"My first trip to Antarctica was horrible," Ward says. A mysterious flu-like illness struck Ward in her first two weeks by the lake. Her worried companions urged her to return to McMurdo Station, but she decided to take her chances in the tent.

Ward recovered and even tended John Priscu when he suffered a similar illness later that month. "She made me some turkey soup," Priscu says. "Even though she's a vegetarian."

She also helped run the experiments. The idea of studying Lake Bonney is simple: drill a hole, collect water samples from various depths, and take the bottles home to a comfortable laboratory where no one risks freezing to death. However, the 12 feet of ice, the extreme cold, and the sand-bearing wind complicated each task. After the scientists had created a hole about three feet across, they put together an aluminum and canvas hut around the ice shaft and prepared for their scientific ice-fishing.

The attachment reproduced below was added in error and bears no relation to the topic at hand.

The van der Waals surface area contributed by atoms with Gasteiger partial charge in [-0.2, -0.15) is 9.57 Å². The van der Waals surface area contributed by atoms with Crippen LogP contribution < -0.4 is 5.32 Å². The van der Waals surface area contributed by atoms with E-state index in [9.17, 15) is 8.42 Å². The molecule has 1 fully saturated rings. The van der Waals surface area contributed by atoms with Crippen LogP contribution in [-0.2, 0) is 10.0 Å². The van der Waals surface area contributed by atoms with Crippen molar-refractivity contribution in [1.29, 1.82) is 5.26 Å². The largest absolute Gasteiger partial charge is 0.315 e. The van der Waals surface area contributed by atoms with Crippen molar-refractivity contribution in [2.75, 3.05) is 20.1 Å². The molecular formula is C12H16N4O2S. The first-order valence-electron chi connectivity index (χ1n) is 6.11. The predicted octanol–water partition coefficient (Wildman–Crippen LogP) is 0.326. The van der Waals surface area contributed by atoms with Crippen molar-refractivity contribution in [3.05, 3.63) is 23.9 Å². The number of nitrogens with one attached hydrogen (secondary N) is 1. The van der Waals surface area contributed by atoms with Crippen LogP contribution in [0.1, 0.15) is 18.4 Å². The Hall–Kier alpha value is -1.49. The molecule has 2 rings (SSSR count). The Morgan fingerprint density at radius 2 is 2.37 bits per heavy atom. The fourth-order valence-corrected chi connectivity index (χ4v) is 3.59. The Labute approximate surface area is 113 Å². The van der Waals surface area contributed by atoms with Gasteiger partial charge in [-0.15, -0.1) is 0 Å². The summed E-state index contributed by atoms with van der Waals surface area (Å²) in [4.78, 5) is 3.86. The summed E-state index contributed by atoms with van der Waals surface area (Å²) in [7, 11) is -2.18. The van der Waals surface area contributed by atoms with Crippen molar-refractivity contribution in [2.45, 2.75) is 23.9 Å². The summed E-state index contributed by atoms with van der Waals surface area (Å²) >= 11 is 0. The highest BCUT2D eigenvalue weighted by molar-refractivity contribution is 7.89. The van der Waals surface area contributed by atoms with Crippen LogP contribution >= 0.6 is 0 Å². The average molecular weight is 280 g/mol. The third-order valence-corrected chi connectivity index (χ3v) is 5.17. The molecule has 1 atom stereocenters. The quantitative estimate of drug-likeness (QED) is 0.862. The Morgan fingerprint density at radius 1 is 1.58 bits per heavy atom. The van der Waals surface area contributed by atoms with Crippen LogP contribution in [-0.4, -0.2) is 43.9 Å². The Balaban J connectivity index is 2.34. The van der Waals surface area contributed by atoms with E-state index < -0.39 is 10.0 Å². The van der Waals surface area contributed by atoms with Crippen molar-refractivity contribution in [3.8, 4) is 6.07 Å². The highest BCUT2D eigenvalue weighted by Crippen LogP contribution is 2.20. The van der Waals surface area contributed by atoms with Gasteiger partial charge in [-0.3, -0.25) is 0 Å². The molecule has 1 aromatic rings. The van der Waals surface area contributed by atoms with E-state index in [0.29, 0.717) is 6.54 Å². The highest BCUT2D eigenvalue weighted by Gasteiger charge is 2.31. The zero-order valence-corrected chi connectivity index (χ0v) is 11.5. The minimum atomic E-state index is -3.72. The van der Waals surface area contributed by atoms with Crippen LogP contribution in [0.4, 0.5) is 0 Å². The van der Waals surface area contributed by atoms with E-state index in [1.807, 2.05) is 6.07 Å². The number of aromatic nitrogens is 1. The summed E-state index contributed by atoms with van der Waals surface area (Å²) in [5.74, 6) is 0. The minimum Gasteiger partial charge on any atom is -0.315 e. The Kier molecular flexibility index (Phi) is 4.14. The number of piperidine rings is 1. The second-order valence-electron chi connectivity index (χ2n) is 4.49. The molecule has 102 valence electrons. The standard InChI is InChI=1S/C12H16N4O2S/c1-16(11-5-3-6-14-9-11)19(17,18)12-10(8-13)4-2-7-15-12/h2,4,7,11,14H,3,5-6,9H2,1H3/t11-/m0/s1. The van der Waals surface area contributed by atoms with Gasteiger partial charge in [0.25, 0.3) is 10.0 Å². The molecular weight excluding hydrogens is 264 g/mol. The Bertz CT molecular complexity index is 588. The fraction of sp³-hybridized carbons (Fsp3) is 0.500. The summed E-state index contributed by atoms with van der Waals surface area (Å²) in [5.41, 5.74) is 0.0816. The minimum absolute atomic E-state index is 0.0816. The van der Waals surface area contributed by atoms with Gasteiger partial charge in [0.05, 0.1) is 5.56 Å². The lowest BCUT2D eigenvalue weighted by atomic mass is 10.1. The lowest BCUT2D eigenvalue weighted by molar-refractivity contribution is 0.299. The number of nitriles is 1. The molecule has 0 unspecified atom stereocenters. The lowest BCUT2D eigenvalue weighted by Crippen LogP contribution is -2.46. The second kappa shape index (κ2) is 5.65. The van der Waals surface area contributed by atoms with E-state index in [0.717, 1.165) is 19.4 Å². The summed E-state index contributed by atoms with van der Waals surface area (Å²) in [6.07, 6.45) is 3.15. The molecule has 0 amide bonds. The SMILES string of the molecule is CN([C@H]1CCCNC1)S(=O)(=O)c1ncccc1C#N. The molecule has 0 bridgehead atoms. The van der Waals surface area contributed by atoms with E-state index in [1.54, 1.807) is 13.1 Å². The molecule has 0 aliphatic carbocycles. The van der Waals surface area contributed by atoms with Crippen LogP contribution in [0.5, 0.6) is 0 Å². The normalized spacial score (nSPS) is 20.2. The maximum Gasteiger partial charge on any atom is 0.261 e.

After two months working on the ice, Ward flew back to her Santa Cruz laboratories with dozens of gallons of Lake Bonney. By carefully analyzing the DNA of the lake's bacteria collected in 1992 and 1994, Ward uncovered surprising lake tenants. Many of the bacteria in Lake Bonney were "denitrifiers." Bacteria usually take in oxygen to run their biological engines, but when oxygen is in short supply, denitrifying bacteria can switch fuels. "These bacteria wear denitrification like a necklace," Ward says. "They can put it on or take it off as the situation requires."

Despite the east lobe's army of denitrifying bacteria, Ward found that it still contained much higher concentrations of nitrogen-based chemicals than the west lobe. When exposed to so much nitrogen, denitrifying bacteria normally treat it as a hungry person would treat a plate of warm biscuits. "They're just not doing their job in the east lobe," Ward says. "Maybe they're pickled." She's only half kidding. Some biologists have suggested that the lake is so cold that the bacteria sit dazed, breathing only sporadically, but the west lobe's bacteria busily process nitrogen in water that is even marginally colder than the east lobe. So why has one neighborhood fallen on hard times? "We really have no idea," Ward says.